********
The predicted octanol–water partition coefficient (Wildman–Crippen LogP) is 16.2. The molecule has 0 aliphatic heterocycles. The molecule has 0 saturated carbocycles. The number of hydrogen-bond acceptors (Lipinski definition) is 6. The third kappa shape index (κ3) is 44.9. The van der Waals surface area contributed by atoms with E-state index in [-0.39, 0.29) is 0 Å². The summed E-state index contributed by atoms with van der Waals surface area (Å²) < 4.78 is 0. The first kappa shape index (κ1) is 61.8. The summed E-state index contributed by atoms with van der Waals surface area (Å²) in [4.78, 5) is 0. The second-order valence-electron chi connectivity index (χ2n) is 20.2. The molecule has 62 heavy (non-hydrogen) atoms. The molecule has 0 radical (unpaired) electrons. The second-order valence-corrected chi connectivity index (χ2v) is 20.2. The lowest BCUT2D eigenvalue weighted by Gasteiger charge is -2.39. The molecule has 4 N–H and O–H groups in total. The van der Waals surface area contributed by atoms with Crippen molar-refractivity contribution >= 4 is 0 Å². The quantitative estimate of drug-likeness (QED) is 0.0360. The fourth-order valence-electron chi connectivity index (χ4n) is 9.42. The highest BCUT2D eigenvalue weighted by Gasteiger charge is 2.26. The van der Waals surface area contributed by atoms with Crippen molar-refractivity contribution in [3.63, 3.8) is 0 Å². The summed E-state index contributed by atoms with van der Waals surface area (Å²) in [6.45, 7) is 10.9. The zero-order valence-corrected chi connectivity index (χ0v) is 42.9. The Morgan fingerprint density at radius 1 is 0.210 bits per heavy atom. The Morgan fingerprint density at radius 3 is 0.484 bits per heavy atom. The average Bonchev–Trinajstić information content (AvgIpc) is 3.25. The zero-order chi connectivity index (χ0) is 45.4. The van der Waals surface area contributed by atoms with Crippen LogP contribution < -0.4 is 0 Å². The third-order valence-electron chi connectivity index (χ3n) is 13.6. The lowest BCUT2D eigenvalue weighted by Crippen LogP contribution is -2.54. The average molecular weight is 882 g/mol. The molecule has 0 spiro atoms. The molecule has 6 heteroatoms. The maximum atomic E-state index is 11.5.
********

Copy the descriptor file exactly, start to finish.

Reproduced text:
The predicted octanol–water partition coefficient (Wildman–Crippen LogP) is 16.2. The molecule has 0 aliphatic heterocycles. The molecule has 0 saturated carbocycles. The number of hydrogen-bond acceptors (Lipinski definition) is 6. The third kappa shape index (κ3) is 44.9. The van der Waals surface area contributed by atoms with E-state index in [-0.39, 0.29) is 0 Å². The summed E-state index contributed by atoms with van der Waals surface area (Å²) < 4.78 is 0. The first kappa shape index (κ1) is 61.8. The summed E-state index contributed by atoms with van der Waals surface area (Å²) in [4.78, 5) is 0. The second-order valence-electron chi connectivity index (χ2n) is 20.2. The molecule has 62 heavy (non-hydrogen) atoms. The molecule has 0 radical (unpaired) electrons. The second-order valence-corrected chi connectivity index (χ2v) is 20.2. The lowest BCUT2D eigenvalue weighted by Gasteiger charge is -2.39. The molecule has 4 N–H and O–H groups in total. The van der Waals surface area contributed by atoms with Crippen molar-refractivity contribution >= 4 is 0 Å². The quantitative estimate of drug-likeness (QED) is 0.0360. The fourth-order valence-electron chi connectivity index (χ4n) is 9.42. The highest BCUT2D eigenvalue weighted by Gasteiger charge is 2.26. The van der Waals surface area contributed by atoms with Crippen molar-refractivity contribution in [3.63, 3.8) is 0 Å². The summed E-state index contributed by atoms with van der Waals surface area (Å²) in [6.45, 7) is 10.9. The zero-order valence-corrected chi connectivity index (χ0v) is 42.9. The Morgan fingerprint density at radius 1 is 0.210 bits per heavy atom. The Morgan fingerprint density at radius 3 is 0.484 bits per heavy atom. The average Bonchev–Trinajstić information content (AvgIpc) is 3.25. The zero-order chi connectivity index (χ0) is 45.4. The van der Waals surface area contributed by atoms with Crippen LogP contribution < -0.4 is 0 Å². The third-order valence-electron chi connectivity index (χ3n) is 13.6. The lowest BCUT2D eigenvalue weighted by Crippen LogP contribution is -2.54. The average molecular weight is 882 g/mol. The molecule has 0 spiro atoms. The molecule has 6 heteroatoms. The maximum atomic E-state index is 11.5.